College fair presents opportunities
BY AMELIA HARPER
Wednesday, March 6, 2019
Some local students had a chance to explore their future options Tuesday at the annual Communities in Schools College Fair held in the Dunn Center on the campus of N.C. Wesleyan College.
Roughly 120 high school students from Nash-Rocky Mount Public Schools, Weldon Public Schools and Rocky Mount Preparatory School attended the fair as well as about 100 eighth-grade students involved with Communities in Schools of the Rocky Mount Region. More than 20 colleges in North Carolina were represented at the college fair.
Tanesha Cameron-Cole, executive director of Communities in Schools of the Rocky Mount Region, said the college fair is offered each year through a joint partnership with Nash Community College, Edgecombe Community College and N.C. Wesleyan College. These three institutions rotate the responsibility of hosting the fair each year.
“The purpose of the college fair is to expose high-school students and middle-school students to information about these colleges so that they can prepare for college in advance. They can get information and resources that can help them learn about their options and college financing and help them plan the courses they need to take now to get into the college they want. It is all about providing them with early access to the information they need to go to college,” Cameron-Cole said.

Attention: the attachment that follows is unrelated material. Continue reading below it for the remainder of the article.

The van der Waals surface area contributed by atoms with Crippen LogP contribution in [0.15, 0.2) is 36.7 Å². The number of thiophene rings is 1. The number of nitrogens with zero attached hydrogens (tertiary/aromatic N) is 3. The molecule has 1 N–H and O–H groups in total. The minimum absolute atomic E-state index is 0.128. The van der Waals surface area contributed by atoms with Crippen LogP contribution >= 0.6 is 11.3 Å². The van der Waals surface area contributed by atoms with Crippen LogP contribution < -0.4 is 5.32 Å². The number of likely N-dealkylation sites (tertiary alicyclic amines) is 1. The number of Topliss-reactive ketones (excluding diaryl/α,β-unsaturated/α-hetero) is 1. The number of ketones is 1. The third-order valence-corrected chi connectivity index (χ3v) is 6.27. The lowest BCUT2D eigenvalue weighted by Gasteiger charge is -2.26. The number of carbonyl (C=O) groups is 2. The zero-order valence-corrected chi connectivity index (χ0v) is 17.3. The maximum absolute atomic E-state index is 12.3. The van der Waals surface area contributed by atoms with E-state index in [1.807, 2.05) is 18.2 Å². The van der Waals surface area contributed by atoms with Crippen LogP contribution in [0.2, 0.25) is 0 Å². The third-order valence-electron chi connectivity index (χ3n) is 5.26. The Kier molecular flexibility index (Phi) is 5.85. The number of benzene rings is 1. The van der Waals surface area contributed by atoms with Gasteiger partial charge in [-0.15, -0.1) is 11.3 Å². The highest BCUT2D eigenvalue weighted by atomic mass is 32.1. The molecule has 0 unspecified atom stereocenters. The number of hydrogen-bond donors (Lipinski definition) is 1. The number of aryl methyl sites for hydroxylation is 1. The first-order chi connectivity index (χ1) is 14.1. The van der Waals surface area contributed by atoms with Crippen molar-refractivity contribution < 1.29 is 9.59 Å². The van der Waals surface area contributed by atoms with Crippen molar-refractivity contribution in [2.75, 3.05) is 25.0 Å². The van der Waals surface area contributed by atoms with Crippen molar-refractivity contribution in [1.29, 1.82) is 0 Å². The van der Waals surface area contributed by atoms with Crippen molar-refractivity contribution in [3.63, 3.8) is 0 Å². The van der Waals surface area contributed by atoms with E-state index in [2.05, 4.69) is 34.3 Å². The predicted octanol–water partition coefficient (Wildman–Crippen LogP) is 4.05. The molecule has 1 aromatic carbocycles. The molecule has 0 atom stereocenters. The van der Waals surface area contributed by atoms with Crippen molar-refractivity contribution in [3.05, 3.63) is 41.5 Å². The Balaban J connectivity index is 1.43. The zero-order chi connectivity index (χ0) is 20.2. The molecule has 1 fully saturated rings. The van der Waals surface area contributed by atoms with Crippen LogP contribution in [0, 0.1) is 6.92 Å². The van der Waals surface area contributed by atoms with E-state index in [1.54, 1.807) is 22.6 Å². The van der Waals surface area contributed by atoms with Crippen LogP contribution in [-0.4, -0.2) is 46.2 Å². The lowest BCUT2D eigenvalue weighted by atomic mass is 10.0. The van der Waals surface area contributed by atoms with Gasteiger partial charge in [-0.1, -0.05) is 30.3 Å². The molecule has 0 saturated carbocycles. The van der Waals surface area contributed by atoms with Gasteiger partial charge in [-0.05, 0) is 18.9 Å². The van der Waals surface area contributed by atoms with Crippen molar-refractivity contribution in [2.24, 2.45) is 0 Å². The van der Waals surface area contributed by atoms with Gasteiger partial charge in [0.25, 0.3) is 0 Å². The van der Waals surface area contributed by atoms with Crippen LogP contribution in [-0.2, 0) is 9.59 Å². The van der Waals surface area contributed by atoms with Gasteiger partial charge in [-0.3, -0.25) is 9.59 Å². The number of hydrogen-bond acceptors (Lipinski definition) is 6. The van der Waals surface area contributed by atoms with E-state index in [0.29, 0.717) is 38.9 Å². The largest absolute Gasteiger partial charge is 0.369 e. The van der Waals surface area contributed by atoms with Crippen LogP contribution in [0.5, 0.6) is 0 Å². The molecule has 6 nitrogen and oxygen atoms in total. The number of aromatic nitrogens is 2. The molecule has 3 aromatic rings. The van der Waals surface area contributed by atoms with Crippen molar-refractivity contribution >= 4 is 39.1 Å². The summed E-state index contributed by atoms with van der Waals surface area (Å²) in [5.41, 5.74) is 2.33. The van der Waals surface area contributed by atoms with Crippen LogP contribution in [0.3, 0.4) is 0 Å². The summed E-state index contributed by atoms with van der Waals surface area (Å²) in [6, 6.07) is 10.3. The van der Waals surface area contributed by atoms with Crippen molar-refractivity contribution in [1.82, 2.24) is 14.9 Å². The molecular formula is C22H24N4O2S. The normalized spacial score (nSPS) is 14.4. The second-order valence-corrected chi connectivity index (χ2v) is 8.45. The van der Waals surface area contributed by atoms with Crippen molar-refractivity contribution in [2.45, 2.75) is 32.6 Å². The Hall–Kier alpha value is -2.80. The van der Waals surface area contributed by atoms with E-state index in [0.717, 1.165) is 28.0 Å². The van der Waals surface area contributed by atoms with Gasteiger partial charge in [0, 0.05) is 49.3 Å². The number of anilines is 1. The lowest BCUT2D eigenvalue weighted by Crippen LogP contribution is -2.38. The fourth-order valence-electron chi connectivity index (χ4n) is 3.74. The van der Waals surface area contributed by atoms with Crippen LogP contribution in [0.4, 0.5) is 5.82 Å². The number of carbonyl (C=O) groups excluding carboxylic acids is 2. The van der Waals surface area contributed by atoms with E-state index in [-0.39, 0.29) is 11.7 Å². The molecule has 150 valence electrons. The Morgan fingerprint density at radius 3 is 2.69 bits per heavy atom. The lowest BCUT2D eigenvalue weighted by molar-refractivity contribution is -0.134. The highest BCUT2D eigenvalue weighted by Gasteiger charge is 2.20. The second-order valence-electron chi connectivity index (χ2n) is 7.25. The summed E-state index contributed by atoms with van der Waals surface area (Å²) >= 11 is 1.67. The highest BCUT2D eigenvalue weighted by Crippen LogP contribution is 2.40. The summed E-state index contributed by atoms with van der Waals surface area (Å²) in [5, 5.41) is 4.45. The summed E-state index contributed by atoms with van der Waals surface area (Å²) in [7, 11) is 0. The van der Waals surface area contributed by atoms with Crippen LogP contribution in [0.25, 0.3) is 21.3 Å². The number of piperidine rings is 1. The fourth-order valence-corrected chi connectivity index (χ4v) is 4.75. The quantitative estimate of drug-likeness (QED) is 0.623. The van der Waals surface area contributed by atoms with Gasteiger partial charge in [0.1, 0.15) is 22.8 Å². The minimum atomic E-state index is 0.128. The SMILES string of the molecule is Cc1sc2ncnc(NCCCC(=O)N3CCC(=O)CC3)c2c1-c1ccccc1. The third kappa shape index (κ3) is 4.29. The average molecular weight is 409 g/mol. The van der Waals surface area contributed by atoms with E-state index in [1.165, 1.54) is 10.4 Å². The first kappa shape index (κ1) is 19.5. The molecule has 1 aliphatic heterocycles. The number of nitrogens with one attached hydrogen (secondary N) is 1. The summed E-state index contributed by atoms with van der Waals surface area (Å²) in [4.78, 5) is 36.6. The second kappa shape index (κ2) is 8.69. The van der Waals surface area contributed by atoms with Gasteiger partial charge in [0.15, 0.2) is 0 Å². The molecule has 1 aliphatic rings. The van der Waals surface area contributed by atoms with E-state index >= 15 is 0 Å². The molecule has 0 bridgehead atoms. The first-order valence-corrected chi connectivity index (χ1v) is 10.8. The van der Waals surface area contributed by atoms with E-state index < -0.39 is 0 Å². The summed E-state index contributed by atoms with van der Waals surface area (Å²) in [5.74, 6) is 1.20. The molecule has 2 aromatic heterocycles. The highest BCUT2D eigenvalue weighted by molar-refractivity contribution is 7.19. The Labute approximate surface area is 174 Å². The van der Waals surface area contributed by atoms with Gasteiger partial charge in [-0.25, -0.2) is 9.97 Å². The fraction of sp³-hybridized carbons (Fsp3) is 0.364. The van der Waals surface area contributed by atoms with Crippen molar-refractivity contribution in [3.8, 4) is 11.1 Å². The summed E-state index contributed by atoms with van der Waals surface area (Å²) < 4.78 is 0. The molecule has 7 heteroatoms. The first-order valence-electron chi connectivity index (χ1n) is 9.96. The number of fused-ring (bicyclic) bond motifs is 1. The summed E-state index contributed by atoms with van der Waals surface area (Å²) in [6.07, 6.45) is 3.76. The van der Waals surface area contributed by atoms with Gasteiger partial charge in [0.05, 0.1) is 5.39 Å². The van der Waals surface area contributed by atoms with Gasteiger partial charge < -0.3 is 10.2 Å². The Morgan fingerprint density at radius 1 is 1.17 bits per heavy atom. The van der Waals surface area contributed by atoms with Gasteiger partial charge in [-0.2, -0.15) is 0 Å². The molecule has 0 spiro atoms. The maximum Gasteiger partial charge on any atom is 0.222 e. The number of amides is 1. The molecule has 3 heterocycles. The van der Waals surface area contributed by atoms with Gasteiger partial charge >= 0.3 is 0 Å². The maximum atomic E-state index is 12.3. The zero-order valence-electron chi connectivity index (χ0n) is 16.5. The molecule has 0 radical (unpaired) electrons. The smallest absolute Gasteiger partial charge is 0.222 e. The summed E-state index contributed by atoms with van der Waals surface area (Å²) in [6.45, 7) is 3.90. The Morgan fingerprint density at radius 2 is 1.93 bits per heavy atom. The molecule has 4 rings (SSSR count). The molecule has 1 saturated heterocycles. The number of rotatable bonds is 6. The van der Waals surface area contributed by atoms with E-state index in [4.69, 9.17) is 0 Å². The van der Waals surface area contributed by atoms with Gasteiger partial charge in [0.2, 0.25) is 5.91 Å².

Alexia Abrahams, a junior at Nash Central High School, is planning to pursue a degree in nursing or some other area of health-care services. She said the college fair helped her narrow down her choices.
“There were more colleges here than I thought there would be,” Abrahams said. “The wide range of choices was very helpful. Right now, I am looking at possibly going to Winston-Salem State University.”
Jykevius Western, a junior at Nash Central High School, said the fair helped him find the program he is looking for.
“I want to study zoology. Some of the colleges have veterinary programs, but that is not what I am looking for. But I found out today that the University of Mount Olive has a zoology program and they even have their own farm, so I am looking at attending that college,” Western said.
Some students found future options that don’t include college immediately. Emitt Smith, a senior at Tar River Academy, said he talked to a recruiter for the Virginia Department of Corrections at the college fair and is exploring that as a future career possibility. Working there would also allow him the option of taking classes in the future paid for by the state of Virginia.
The college fair is part of the effort by Communities in Schools to help encourage students to graduate and prepare for future options, Cameron-Cole said. During the 2017-18 school year, students involved with Communities in Schools for the Rocky Mount Region had a 100 percent graduate rate, she said.